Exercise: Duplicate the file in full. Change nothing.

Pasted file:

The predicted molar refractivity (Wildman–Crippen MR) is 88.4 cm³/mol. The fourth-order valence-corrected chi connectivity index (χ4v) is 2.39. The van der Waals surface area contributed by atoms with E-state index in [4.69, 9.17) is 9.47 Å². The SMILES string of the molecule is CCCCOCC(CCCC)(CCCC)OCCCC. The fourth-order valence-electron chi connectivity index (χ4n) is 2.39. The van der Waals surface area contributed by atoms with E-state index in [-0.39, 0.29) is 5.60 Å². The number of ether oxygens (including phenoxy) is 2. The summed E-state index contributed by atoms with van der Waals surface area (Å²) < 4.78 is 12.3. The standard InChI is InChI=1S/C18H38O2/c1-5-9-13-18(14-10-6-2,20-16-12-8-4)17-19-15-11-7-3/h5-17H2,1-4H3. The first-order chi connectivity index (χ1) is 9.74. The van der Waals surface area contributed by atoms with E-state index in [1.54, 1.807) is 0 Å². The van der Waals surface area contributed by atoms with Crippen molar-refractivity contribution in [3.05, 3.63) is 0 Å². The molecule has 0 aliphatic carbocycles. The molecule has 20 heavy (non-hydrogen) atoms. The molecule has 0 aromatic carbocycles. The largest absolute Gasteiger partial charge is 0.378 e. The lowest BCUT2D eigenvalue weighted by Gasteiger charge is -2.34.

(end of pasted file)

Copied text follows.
The predicted molar refractivity (Wildman–Crippen MR) is 88.4 cm³/mol. The fourth-order valence-corrected chi connectivity index (χ4v) is 2.39. The van der Waals surface area contributed by atoms with E-state index in [4.69, 9.17) is 9.47 Å². The SMILES string of the molecule is CCCCOCC(CCCC)(CCCC)OCCCC. The fourth-order valence-electron chi connectivity index (χ4n) is 2.39. The van der Waals surface area contributed by atoms with E-state index in [-0.39, 0.29) is 5.60 Å². The number of ether oxygens (including phenoxy) is 2. The summed E-state index contributed by atoms with van der Waals surface area (Å²) < 4.78 is 12.3. The standard InChI is InChI=1S/C18H38O2/c1-5-9-13-18(14-10-6-2,20-16-12-8-4)17-19-15-11-7-3/h5-17H2,1-4H3. The first-order chi connectivity index (χ1) is 9.74. The van der Waals surface area contributed by atoms with E-state index in [1.54, 1.807) is 0 Å². The van der Waals surface area contributed by atoms with Crippen molar-refractivity contribution in [3.05, 3.63) is 0 Å². The molecule has 0 aliphatic carbocycles. The molecule has 20 heavy (non-hydrogen) atoms. The molecule has 0 aromatic carbocycles. The largest absolute Gasteiger partial charge is 0.378 e. The lowest BCUT2D eigenvalue weighted by Gasteiger charge is -2.34.